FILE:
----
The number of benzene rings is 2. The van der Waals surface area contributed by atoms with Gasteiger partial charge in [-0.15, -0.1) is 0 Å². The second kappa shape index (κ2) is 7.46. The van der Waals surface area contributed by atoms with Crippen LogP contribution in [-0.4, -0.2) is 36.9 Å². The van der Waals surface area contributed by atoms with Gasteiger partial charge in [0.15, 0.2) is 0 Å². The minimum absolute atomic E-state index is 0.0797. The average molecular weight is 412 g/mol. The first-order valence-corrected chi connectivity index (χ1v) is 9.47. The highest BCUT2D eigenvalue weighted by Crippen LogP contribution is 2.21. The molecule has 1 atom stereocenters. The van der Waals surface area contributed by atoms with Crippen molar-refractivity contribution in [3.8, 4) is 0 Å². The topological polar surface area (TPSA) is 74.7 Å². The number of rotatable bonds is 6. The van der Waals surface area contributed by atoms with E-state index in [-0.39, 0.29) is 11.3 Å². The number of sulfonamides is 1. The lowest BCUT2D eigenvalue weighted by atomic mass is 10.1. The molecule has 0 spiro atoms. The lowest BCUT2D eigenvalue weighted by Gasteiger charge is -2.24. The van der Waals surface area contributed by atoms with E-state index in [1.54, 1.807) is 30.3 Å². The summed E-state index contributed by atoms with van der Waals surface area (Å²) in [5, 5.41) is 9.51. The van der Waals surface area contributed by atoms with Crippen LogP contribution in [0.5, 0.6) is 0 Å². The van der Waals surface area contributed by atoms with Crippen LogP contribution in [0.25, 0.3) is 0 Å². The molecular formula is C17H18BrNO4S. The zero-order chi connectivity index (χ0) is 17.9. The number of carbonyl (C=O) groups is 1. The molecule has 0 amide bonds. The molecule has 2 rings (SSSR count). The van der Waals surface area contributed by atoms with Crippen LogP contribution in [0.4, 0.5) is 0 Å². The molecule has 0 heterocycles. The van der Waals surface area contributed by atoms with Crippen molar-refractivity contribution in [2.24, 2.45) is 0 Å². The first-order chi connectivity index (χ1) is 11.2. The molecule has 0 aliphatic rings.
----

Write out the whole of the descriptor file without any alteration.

The number of benzene rings is 2. The van der Waals surface area contributed by atoms with Gasteiger partial charge in [-0.15, -0.1) is 0 Å². The second kappa shape index (κ2) is 7.46. The van der Waals surface area contributed by atoms with Crippen LogP contribution in [-0.4, -0.2) is 36.9 Å². The van der Waals surface area contributed by atoms with Gasteiger partial charge in [0.15, 0.2) is 0 Å². The minimum absolute atomic E-state index is 0.0797. The average molecular weight is 412 g/mol. The first-order valence-corrected chi connectivity index (χ1v) is 9.47. The highest BCUT2D eigenvalue weighted by Crippen LogP contribution is 2.21. The molecule has 1 atom stereocenters. The van der Waals surface area contributed by atoms with Crippen molar-refractivity contribution in [3.8, 4) is 0 Å². The topological polar surface area (TPSA) is 74.7 Å². The number of rotatable bonds is 6. The van der Waals surface area contributed by atoms with E-state index in [-0.39, 0.29) is 11.3 Å². The number of sulfonamides is 1. The lowest BCUT2D eigenvalue weighted by atomic mass is 10.1. The molecule has 0 spiro atoms. The lowest BCUT2D eigenvalue weighted by Gasteiger charge is -2.24. The van der Waals surface area contributed by atoms with E-state index in [1.54, 1.807) is 30.3 Å². The summed E-state index contributed by atoms with van der Waals surface area (Å²) in [5, 5.41) is 9.51. The van der Waals surface area contributed by atoms with Crippen LogP contribution in [0.5, 0.6) is 0 Å². The van der Waals surface area contributed by atoms with Crippen LogP contribution in [0.25, 0.3) is 0 Å². The molecular formula is C17H18BrNO4S. The zero-order chi connectivity index (χ0) is 17.9. The number of carbonyl (C=O) groups is 1. The molecule has 0 amide bonds. The molecule has 2 rings (SSSR count). The van der Waals surface area contributed by atoms with Crippen LogP contribution in [0.4, 0.5) is 0 Å². The molecule has 0 heterocycles. The van der Waals surface area contributed by atoms with Crippen molar-refractivity contribution in [2.24, 2.45) is 0 Å². The first-order chi connectivity index (χ1) is 11.2. The molecule has 0 aliphatic rings.